English edit

Etymology edit

From Latin hilaris (cheerful), from Ancient Greek ἱλαρός (hilarós, cheerful, merry), from ἵλαος (hílaos, propitious, gracious, kind).

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Adjective edit

hilarious (comparative more hilarious, superlative most hilarious)

  1. Very funny; causing great merriment and laughter.
    a hilarious joke
  2. Full of hilarity; merry.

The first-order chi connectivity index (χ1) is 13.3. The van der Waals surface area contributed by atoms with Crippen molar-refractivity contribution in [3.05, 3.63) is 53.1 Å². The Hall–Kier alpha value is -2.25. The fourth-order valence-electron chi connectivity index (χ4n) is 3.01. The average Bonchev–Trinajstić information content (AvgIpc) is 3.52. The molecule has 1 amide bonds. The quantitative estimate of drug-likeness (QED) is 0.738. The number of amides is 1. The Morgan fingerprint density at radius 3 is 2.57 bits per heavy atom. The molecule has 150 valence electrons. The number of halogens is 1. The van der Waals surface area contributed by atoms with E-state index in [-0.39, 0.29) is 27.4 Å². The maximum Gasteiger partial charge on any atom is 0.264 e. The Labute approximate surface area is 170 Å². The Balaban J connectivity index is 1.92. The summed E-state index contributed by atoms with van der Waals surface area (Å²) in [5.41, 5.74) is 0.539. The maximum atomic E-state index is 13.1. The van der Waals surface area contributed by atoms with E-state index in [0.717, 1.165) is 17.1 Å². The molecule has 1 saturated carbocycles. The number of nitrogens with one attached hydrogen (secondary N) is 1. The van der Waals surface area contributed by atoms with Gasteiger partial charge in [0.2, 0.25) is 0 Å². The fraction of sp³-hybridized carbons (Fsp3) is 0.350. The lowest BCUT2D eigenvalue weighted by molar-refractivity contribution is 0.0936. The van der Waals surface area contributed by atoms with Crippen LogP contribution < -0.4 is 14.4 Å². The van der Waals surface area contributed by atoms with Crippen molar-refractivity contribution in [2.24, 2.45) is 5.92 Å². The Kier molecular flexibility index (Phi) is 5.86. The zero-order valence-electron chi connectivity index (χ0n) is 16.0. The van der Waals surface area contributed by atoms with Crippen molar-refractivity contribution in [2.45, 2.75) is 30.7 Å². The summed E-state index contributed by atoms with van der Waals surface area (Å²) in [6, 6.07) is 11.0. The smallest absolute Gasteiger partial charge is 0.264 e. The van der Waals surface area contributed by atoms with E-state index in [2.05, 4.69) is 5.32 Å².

• 1944, Douglas Stewart, A Girl with Red Hair, and Other Stories, page 60:
      Rounding up the animals in the misty paddocks, with the blackbirds singing as the morning whitened, he felt hilarious, light-headed. He'd clap the cows on their rumps and shout "Come along, there! Come along there, me Irish darlint."
    • 1863, Sheridan Le Fanu, The House by the Churchyard:
      Cold Doctor Pell here refused a very considerable fee. He could on occasion behave handsomely; but I can't learn that blustering, hilarious Doctor Rogerson ever refused his.

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